Ref: D45_20100912_2214_265_FB1 2 Fieldmice (Wood Mice) leaping at once (crop).jpg

09 Nov 2010

A really pretty little moth we think is a 'Square-spot Rustic'.


Ref: DA1_20100912_0936_108+0940_117_FT1 Square-spot Rustic (Xestia xanthographa) (q) moth in flight with Hawthorn twig (montage).jpg

We are fairly sure this moth is a 'Sallow'. We didn't get any one shot we thought told the whole story so here are two views on either side of a twig.


Ref: DA1_20100912_0943_127+133+0940_121_FT1 The Sallow Moth in flight - 2 views either side of hawthorn twig (montage).jpg

08 Nov 2010

As the season advances dragonflies generally get tatty wings from encounters with thorns etc. They continue to fly fine with quite extensive damage - we are glad there are no nerves in dragonfly wings. This Common Darter Dragonfly female is now past breeding and is photographed with the actual teasel plant she was netted on. Her head is turned bit toward the camera with her left eye at the top of the head.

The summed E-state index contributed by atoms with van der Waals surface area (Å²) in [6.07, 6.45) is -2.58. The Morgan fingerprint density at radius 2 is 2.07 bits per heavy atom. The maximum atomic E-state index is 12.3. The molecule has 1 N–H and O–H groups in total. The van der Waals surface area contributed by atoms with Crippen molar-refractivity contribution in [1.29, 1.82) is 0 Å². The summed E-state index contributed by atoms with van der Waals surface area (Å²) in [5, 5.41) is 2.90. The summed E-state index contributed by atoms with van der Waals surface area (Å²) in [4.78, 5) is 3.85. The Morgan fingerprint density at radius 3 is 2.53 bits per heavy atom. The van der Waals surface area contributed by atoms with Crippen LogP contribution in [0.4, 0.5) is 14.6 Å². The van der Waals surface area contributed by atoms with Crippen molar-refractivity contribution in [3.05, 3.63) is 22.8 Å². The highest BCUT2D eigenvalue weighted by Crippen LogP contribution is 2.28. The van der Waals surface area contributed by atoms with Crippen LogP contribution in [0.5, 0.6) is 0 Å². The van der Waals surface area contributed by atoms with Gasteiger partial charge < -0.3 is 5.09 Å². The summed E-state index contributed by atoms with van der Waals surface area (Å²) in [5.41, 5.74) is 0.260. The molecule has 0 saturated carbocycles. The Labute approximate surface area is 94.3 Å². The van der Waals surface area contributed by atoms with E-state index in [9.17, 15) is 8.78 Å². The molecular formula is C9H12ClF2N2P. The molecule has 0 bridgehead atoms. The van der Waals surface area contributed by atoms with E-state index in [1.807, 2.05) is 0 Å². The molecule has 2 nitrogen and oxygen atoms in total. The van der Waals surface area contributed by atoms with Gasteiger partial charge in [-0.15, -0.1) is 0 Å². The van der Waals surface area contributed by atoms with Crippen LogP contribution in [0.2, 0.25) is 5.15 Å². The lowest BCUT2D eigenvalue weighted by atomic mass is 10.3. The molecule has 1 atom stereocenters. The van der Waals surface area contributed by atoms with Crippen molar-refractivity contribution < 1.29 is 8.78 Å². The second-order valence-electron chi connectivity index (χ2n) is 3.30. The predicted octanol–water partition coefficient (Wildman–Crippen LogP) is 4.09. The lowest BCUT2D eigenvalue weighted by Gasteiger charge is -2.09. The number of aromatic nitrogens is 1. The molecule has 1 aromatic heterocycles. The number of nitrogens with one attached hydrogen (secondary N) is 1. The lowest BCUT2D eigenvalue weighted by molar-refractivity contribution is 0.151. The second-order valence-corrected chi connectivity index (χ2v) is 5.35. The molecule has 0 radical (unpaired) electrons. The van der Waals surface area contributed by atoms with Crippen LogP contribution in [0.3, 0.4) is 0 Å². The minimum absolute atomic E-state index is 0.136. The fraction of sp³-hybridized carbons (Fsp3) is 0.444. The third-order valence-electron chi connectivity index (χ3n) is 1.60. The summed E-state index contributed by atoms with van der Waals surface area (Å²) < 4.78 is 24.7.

Ref: DA1_20100912_1435_068+1444_081_FT1 Common Darter overmature female (torn wing) in flight with teasel netted on (montage).jpg

This image of a male of the same species is taken as a single exposure using a strobe light - a very fast flash with the shutter held open. 80Hz means 80 flashes a second, so the image below last for about 1/10th second. These have to be photographed against an extremely black background (typically 20 flashes hit it) and are not photo montages but made 'in the camera' with the images appearing to be transparent.


Ref: DA1_20100917_1234_018_FT1 Common darter dragonfly male in flight strobe @ 80Hz (crop).jpg

We accidentally caught this fly along with a dragonfly (likely the male above) and we used the same strobe technique for this pic.